Last week Little Rock School District Superintendent, Michael Poore, announced four school closings. Meanwhile, Dr. Anika Whitfield of the community group Save Our Schools thinks the outcry would be louder if people didn't fear their job or school would be the next in line for cuts.
“Some of the teachers and some of the parents at other schools....I believe it’s not that they don’t necessarily care, I sense a fear of 'if we speak up or speak out it could be our school next.'”
Whitfield is an alumna of Franklin Elementary, which -- along with Wilson Elementary, Woodruff Early Childhood Education Center and Hamilton Learning Academy -- will either close or be re-purposed.
The announced closings are a part of the district’s response to the loss of $37 million in desegregation funds. The district is under state control since 2015 because 6 of its 48 schools were deemed to be in academic distress based on tests the state no longer utilizes.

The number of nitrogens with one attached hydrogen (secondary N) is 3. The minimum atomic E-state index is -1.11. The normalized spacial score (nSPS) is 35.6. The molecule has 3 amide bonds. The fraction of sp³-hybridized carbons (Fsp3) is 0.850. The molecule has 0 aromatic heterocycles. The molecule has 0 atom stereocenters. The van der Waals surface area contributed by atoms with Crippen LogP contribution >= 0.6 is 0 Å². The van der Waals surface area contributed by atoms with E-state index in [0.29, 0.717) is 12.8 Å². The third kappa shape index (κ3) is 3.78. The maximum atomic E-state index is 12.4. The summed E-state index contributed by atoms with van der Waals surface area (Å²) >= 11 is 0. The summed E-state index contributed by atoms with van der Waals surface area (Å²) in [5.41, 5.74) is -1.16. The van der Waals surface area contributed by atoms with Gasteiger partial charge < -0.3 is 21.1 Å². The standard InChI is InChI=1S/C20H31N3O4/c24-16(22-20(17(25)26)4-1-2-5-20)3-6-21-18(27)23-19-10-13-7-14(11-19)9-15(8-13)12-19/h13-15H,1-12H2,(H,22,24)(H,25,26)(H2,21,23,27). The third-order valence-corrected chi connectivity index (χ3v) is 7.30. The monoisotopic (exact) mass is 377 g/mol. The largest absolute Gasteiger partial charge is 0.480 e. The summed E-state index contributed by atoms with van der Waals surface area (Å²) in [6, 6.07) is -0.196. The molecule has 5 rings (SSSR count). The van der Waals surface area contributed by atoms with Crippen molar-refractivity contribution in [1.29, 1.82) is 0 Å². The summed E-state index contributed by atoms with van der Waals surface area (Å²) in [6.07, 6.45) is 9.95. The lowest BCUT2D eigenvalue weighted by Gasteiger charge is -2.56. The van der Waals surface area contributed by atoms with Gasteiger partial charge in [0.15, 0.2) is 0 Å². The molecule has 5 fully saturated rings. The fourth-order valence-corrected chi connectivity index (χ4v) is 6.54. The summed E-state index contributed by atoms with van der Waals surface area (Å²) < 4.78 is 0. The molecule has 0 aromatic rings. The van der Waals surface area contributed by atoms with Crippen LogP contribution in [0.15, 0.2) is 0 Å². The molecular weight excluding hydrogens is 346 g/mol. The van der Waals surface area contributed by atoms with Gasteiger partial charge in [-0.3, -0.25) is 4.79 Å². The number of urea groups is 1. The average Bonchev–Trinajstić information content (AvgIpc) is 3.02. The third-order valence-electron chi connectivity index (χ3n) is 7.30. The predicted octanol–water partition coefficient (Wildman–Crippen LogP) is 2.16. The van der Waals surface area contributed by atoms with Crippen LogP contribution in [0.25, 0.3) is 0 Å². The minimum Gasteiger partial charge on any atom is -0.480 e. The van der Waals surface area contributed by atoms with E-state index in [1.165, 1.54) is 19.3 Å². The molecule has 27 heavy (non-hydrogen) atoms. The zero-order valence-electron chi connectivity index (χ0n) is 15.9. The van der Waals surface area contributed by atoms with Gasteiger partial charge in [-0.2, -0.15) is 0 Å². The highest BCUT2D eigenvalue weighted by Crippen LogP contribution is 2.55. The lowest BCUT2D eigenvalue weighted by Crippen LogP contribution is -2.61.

Whitfield said when she was in school the district was mostly white and middle class but now is overwhelmingly black and disproportionately low income. That, she said, is a big reason why much of the city met the news with quiet indifference.
“Sadly, one would think that there would be great outrage, but the people that are most outraged are the neighbors who live in those neighborhood school areas, the parents that have children that go to those schools and the grandparents and the guardians, and the teachers and the administrators in those schools,. So. those are most of the people who you hear crying out in support of making sure that those schools stay open.”
She said she’d reached out to the mayor, the city manager and members of the board of directors but has not gotten strong support.
State Education Commissioner Johnny Key alone has the authority to decide school closings that were once the purview, collectively, of the seven-member elected school board.